Trampoline FAQs

Family smiling on an outdoor trampoline
MAY 24, 2016

by Andrew Schneider

Outdoor Play Enthusiast

Since its inception in 1942, the modern trampoline has been used in the training of pilots, astronauts, and athletes, plus it has been an endless source of entertainment for children of all ages. Whether you're looking for a good, aerobic workout or desperately trying to get your kids to play outside, a trampoline is a perfectly bouncy solution.

Girl jumping on a small, outdoor trampoline

What trampoline size should I choose?

That depends on how you want to use it. For outdoor play, a large trampoline is ideal. These are typically 8 to 15 feet in diameter and a few feet tall. You'll also want to choose between a circular or rectangular frame. A rectangular trampoline makes side-by-side jumping a little easier and has more surface area for learning new tricks.

For indoor exercise, a mini-trampoline does the trick. These much smaller trampolines are about three feet in diameter and 6 to 12 inches high. They won't give you the air time of an outdoor trampoline, but still have enough bounce to get your heart rate up.

Outdoor trampoline with safety netting

Is it hard to assemble a trampoline?

Not at all! As long as you follow the included assembly instructions, it should be up in less than 30 minutes, although it does go faster with an extra set of hands. One commonly made mistake happens when you start to attach springs. Avoid starting from one point and moving in a clockwise or counter-clockwise direction. Instead, imagine your trampoline mat is a directional compass. Start by attaching springs at north, south, east, and west so the mat is completely suspended before continuing. Then attach more springs at the mid points of the already attached ones. Continue to do this until your trampoline mat is completely and securely attached. This method evenly distributes the tension as you go, requiring less effort and protecting you and your equipment from potential harm.

Kids jumping on a trampoline on the beach

Where's the best place for my trampoline?

Trampoline placement is very important. Your main considerations should be clearance above, around, and beneath the trampoline. Also, make sure it is stabilized on a level surface. If you have to make due with a smaller space, you may want to consider a trampoline enclosure to improve safety.

Three young girls playing on a trampoline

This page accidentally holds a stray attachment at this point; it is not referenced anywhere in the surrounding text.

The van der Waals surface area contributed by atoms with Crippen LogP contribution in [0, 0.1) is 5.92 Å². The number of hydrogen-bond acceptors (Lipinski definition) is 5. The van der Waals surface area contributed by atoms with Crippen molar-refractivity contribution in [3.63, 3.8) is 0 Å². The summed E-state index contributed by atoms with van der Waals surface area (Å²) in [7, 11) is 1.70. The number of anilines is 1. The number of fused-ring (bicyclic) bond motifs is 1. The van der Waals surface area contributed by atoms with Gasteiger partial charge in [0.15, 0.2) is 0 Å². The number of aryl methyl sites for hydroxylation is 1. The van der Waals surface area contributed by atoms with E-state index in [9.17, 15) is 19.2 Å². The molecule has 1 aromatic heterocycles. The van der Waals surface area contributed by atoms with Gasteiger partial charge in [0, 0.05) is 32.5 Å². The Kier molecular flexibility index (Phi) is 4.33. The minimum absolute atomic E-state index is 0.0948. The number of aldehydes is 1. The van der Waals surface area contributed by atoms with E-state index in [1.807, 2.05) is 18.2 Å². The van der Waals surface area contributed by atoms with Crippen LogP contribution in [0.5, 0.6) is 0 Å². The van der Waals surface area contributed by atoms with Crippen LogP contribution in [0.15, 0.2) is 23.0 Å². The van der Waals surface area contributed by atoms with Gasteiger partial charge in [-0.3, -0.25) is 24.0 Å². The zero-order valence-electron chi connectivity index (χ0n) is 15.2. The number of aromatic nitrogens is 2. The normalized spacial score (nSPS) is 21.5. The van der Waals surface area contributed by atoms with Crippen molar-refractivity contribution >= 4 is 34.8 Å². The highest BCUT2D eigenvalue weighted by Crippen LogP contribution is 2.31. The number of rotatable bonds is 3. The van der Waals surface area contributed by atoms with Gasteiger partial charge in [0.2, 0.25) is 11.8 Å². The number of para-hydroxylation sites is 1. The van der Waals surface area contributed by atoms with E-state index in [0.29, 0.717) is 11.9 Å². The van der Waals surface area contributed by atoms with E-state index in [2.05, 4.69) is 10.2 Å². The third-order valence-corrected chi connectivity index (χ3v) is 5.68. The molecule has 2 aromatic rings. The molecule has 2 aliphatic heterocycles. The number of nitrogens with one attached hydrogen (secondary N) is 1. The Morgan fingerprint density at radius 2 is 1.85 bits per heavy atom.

Are trampolines safe?

When done correctly, trampolining can be just as safe as other outdoor activities, but it's still vital to practice proper trampoline safety. If you're buying one for your kids, make sure they understand the risks and have some basic ground rules in place. Some rule possibilities include limiting the number of simultaneous jumpers, supervising kids under a certain age, and not allowing pushing or shoving. These kinds of rules will keep your trampoline a safer place and help prevent possible injuries.

Boy doing a flip on a trampoline

What tricks can be done on a trampoline?

An almost endless variety of tricks can be performed on trampolines. In fact, trampoline use is how many gymnasts and extreme athletes practice their flips and twists before taking them to the floor mat. Jumping on a trampoline is a great way to work on body control while in the air. However, if you're not a professional, a trampoline enclosure is a necessity.


Can I use a trampoline for exercise?

Of course you can! Actually, everyone who bounces on a trampoline is getting exercise, but some take it a step further with fitness-focused workout routines that make use of trampolines. Mini-trampolines, also known as rebounders, are ideal for people looking to get a good aerobic workout while limiting the impact on the body's joints. Using a mini-trampoline is a fun and effective way to start exercising at home.

Andrew Schneider

by Andrew Schneider

Outdoor Play Enthusiast

Andrew has enjoyed trampolines from a young age and can still pull of a semi-graceful backflip. In his spare time he can be found expanding his musical horizons, pretending to be a "horsie" for his daughter, and avoiding uncomfortable social situations.